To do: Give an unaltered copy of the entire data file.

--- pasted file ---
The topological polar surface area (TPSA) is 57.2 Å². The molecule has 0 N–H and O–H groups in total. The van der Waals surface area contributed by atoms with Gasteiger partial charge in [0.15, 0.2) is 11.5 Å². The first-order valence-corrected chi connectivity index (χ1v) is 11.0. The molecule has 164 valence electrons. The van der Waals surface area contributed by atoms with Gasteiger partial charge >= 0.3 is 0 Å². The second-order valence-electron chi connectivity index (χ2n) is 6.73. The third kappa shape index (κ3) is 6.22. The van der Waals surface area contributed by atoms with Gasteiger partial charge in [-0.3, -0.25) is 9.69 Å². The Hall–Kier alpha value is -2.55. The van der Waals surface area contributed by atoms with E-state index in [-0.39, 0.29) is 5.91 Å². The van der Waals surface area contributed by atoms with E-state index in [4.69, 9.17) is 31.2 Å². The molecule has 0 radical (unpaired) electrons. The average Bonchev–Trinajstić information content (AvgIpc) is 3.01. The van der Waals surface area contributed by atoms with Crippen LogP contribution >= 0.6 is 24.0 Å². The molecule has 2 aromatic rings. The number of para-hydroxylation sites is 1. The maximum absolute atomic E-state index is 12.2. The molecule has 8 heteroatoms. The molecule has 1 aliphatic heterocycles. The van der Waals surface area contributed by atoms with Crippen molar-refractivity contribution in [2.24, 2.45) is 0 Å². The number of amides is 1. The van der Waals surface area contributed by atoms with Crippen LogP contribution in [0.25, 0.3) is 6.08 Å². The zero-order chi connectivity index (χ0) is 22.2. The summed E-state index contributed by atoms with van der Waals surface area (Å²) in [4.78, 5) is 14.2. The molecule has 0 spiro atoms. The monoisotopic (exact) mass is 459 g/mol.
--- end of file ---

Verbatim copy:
The topological polar surface area (TPSA) is 57.2 Å². The molecule has 0 N–H and O–H groups in total. The van der Waals surface area contributed by atoms with Gasteiger partial charge in [0.15, 0.2) is 11.5 Å². The first-order valence-corrected chi connectivity index (χ1v) is 11.0. The molecule has 164 valence electrons. The van der Waals surface area contributed by atoms with Gasteiger partial charge >= 0.3 is 0 Å². The second-order valence-electron chi connectivity index (χ2n) is 6.73. The third kappa shape index (κ3) is 6.22. The van der Waals surface area contributed by atoms with Gasteiger partial charge in [-0.3, -0.25) is 9.69 Å². The Hall–Kier alpha value is -2.55. The van der Waals surface area contributed by atoms with E-state index in [-0.39, 0.29) is 5.91 Å². The van der Waals surface area contributed by atoms with E-state index in [4.69, 9.17) is 31.2 Å². The molecule has 0 radical (unpaired) electrons. The average Bonchev–Trinajstić information content (AvgIpc) is 3.01. The van der Waals surface area contributed by atoms with Crippen LogP contribution >= 0.6 is 24.0 Å². The molecule has 2 aromatic rings. The number of para-hydroxylation sites is 1. The maximum absolute atomic E-state index is 12.2. The molecule has 8 heteroatoms. The molecule has 1 aliphatic heterocycles. The van der Waals surface area contributed by atoms with Crippen molar-refractivity contribution in [2.24, 2.45) is 0 Å². The number of amides is 1. The van der Waals surface area contributed by atoms with Crippen LogP contribution in [0.25, 0.3) is 6.08 Å². The zero-order chi connectivity index (χ0) is 22.2. The summed E-state index contributed by atoms with van der Waals surface area (Å²) in [4.78, 5) is 14.2. The molecule has 0 spiro atoms. The monoisotopic (exact) mass is 459 g/mol.